IN EARLY SEPTEMBER 2004, a couple of months after point guard Steve Nash signed with the Phoenix Suns, he joined some of his new teammates at the team's arena for some 5-on-5 pickup.
Forward Amar'e Stoudemire, coming into his third year, had arrived in impeccable shape. And from the moment he took the floor with Nash in that hot gym in late summer, the two cultivated an immediate rapport with the most ordinary of two-man actions.
"It was magical," Stoudemire says now. "It was happening so easily for us. The way Steve was reading the defense and playing the offense, and the way I was being forceful around the basket ... He was making these brilliant passes, and I was attacking the rim. We knew at that point that we were going to be a really good team because Steve and I started to develop chemistry that was unheard of."
New coach Mike D'Antoni, general manager Bryan Colangelo and various members of their respective staffs would drop into the gym to observe the games and catch a glimpse of how their new point guard might supercharge a Suns offense that had ranked 21st in offensive efficiency the previous season.
The pick-and-roll had been around for decades, but it had historically been more complementary than foundational. What Nash and Stoudemire were choreographing in that gym was a revelation. They ran the pick-and-roll at full speed in transition, as well as in the half-court with an alacrity rarely seen. To onlookers, it seemed like a preordained playcall, because their movement was so decisive. Yet Stoudemire's screens were entirely improvisational; this was nothing more than a pickup game.
"Amar'e and I found a chemistry," Nash says. "You could see him setting the drag or coming around and setting high pick-and-roll. I'd manipulate the defense from there."
Months later, Nash and Stoudemire would take their show to the regular-season stage: A Phoenix offense predicated almost entirely on the high pick-and-roll would rank first overall in efficiency, scoring more points per 100 possessions than any team since the NBA began tracking in 1996-97.
Some 10 years later, a high school freshman popped in a DVD in the game room of his family's home in Norman, Oklahoma, to study. Though there was no facsimile of Amar'e Stoudemire at the YMCA in Norman, Trae Young would try to approximate those early pick-and-rolls with whichever big man was game for it. Once he arrived at Oklahoma to lead the Sooners, he enlisted center Jamuni McNeace as a roll man who could provide Young sufficient space to throw a lob for an alley-oop or slither into the lane for a floater.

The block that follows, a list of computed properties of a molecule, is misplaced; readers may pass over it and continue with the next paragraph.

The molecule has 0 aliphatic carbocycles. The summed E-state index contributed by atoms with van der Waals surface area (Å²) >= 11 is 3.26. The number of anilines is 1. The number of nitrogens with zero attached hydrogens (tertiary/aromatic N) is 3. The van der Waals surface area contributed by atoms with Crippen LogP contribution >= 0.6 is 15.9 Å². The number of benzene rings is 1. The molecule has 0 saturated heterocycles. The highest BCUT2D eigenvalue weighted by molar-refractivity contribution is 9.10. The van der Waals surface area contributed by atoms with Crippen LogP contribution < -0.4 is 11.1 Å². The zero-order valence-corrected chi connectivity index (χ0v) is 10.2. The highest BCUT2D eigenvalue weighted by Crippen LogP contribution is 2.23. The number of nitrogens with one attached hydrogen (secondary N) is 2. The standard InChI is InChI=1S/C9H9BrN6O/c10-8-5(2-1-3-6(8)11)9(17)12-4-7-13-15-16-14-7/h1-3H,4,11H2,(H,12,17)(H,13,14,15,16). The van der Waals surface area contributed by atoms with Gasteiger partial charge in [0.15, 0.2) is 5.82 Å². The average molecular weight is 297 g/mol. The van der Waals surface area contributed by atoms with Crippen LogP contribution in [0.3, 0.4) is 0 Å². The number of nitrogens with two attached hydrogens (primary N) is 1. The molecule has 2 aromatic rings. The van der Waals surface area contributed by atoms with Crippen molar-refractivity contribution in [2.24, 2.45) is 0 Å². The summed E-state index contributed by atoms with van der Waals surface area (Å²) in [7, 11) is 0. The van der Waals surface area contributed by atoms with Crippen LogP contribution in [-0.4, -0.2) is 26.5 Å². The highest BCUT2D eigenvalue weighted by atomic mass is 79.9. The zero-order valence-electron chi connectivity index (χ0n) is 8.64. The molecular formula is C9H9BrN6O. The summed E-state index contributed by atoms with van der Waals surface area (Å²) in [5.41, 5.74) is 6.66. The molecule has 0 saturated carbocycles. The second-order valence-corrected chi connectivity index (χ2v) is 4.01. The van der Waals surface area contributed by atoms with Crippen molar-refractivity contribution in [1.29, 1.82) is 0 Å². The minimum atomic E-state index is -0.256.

One day in late 2017, during a Sooners' 10-game winning streak, Young received a lengthy text message. It was from Nash. In disbelief, Young showed it to teammate Kameron McGusty because he thought it might be fake.
It was real. Nash wrote to Young to let him know he was watching and to encourage him to stay true to his game.
What Nash didn't know -- nor the other "Seven Seconds or Less" Suns -- was that their open runs in September 2004 were laboratory work: research and development that would be produced by the entire NBA as a generic drug.
Unbeknownst to the Suns, Nash, Stoudemire and the other guys in that gym were launching a revolution in which the high pick-and-roll would evolve from novelty to staple to centerpiece. Along the way, it launched new offensive and defensive trends. It reassessed the value of many players. It changed the very look of the game. Like any powerful narcotic, the high-pick-and-roll is now a source of dependence, one the league can't live without.
THE NBA IS a living, breathing organism whose characters change perceptibly over time. Watch a game from the 1990s and the contours of the shooting strokes are no different. A live ball turnover that leads to a fast break then an emphatic slam still sends the crowd in the bowl and teammates on the bench into a frenzy. But when things slow down in the half court, the flow of the ball and spacing of the players can seem like a relic from a time capsule. In possession after possession, a big man roosts on the block with a big paw in the air awaiting an entry pass. Quite often, a defense will appear to be entirely indifferent to defending the floor beyond 19 feet.
Something else you'll see far less frequently in those 1990s contests: anything that looks remotely like today when the Atlanta Hawks' Young, Dallas Mavericks' Luka Doncic or Portland Trail Blazers' Damian Lillard get a high screen 25 feet from the basket. Each uses the screen differently in service of different outcomes, but each received more than 2,800 screens above the 3-point line break this season, according to Second Spectrum tracking.
As is the case with regard to pace -- another defining trend of the era -- the Suns were revolutionaries, disruptors in the marketplace of NBA offense 16 years ago. Today, they'd be extreme traditionalists.